Thursday, June 01, 2006

Chaos Theory

Once upon a time, while reading a book on journal-keeping that featured sample entries from volunteers’ diaries, I came upon one entry penned by someone working on self-esteem issues who devoted a page in her journal to a cataloguing of “Ways That I’m Mean To Myself.” And she was mean to herself, mostly through small but nonetheless life-diminishing acts of self-neglect.

I think that we can all be mean to ourselves at times, especially if we’re in a state of profound dissatisfaction with our lives, when we feel that we don’t measure up to a particular standard.

One of the ways that I can be mean to myself is by living in chaos – clutter; an unordered daily schedule; chronic procrastination. In my case I think part of it is simply due to some sort of low-level ADHD that keeps me constantly in search of intellectual and creative stimulation, so much so that I actually do forget what I was doing just minutes ago, and that I also sometimes just don’t see the wreckage of my previous distractions lying around me – the books on the floor; the mail on the table, the half-completed paperwork, the kitchen utensils on the counter. But part of it, I think, if I’m truly honest with myself, is some sense, deep down, that I am not worth being taken care of, including by myself.

Now, on a theological level I know where this feeling comes from, and it’s not from the team that’s on my side: It’s the Adversary, the Accuser. In the Accuser’s scheme of things, “THE ANSWER IS ALWAYS NO!” The Accuser lays down the Law, right on top of my head, with extreme prejudice, then gut-checks me for good measure, and laughs as I’m sprawled out on the ground: Loser!

But the Accuser, according to the Christian paradigm, doesn’t get the last word. As Paul puts it, for us God always has a YES! And the One in whom and through him and for whom all things were made and in whom all things hold together is working constantly to wrest order out of chaos, to mend the broken places – including the ones in our psyches.

So – I find myself developing tricks to manage my own chaos. At work, my day planner is my friend. I don’t try to micromanage every half-hour block of my day like some of my Franklin-Planner-cultist friends do, because that doesn’t work for me; but I do have my to-do list, and it’s important for me to make the little checks next to the items every day. At home it’s been trickier, without the external reality check of my mother (whom I suspect, ironically, had something of the same malady), to keep myself grounded in some type of schedule and daily system of neatening things up. Sometimes it comes down to, “If you’re in this room, pick one thing up and put it away. Just one thing.” But I’m trying. I feel the compulsion. I feel the slow, steady pull into order even as I sometimes still jerk away. And as I find myself living into myself, living into the person I believe God wants me to be and listening to the people around me who respect me and are rooting for me, I feel more of an incentive to respect myself by respecting my space and my time.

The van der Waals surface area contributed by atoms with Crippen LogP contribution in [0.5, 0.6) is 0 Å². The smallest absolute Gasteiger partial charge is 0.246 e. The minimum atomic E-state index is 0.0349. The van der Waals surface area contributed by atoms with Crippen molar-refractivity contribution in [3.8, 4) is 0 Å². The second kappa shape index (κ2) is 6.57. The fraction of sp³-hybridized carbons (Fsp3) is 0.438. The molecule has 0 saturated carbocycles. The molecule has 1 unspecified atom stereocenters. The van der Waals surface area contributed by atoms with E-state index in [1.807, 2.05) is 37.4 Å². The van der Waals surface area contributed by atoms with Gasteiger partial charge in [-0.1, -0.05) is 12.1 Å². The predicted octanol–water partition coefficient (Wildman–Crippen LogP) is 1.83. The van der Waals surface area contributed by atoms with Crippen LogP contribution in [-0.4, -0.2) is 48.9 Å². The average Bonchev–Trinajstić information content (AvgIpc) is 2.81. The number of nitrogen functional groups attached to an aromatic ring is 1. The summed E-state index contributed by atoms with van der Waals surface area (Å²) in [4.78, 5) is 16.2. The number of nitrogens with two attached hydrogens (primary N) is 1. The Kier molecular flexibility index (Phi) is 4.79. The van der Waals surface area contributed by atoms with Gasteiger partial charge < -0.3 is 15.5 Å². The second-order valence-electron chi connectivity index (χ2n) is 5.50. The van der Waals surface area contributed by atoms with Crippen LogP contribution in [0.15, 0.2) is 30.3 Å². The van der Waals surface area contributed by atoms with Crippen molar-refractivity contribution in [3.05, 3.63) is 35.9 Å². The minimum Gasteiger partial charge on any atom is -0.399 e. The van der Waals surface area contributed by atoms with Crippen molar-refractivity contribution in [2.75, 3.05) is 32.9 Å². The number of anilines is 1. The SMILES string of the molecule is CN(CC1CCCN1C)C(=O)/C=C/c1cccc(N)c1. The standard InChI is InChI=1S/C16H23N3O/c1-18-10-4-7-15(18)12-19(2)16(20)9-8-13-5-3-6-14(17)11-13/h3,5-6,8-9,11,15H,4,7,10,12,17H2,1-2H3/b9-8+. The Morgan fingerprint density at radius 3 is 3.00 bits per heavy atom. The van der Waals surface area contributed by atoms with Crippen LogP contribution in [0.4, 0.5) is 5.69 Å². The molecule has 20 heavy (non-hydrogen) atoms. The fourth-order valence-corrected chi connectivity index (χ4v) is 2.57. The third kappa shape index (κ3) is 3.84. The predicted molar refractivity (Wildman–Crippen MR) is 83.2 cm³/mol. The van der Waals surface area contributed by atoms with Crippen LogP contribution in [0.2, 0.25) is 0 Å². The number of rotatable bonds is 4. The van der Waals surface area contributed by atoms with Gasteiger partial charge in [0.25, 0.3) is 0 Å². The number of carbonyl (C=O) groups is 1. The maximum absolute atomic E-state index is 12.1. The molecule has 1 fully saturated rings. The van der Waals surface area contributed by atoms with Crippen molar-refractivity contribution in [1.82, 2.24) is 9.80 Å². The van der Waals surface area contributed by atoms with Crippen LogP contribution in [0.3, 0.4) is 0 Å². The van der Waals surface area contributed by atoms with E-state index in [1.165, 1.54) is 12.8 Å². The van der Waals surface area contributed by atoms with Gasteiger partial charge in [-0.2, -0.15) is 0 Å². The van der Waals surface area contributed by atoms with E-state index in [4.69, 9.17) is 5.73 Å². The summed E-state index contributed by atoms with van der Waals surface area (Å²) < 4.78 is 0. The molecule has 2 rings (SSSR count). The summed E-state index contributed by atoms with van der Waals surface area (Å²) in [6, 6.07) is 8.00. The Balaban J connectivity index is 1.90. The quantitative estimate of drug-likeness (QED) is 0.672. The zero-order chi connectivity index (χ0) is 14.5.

RuthRE said...

yes, have ADD.
I think I know enough about you to say that with certainty. Not that I have a degree....but I DO have ADD.

There's nothing wrong with accepting that as the case.....the only thing left to do is accept that it is....and realize (as you have) that you need to find ways, different ways in your life to make things work *for you*. And you definately are doing that.

You're not spacing out on probably would be hard pressed to ever truly control that. Your brain just fires differently.

The beating yourself up part would be thinking that it's your own fault that you function that way.

(It's going to take me a few days to get caught up on all of your posts that I've missed! I've been sans computer for a few weeks)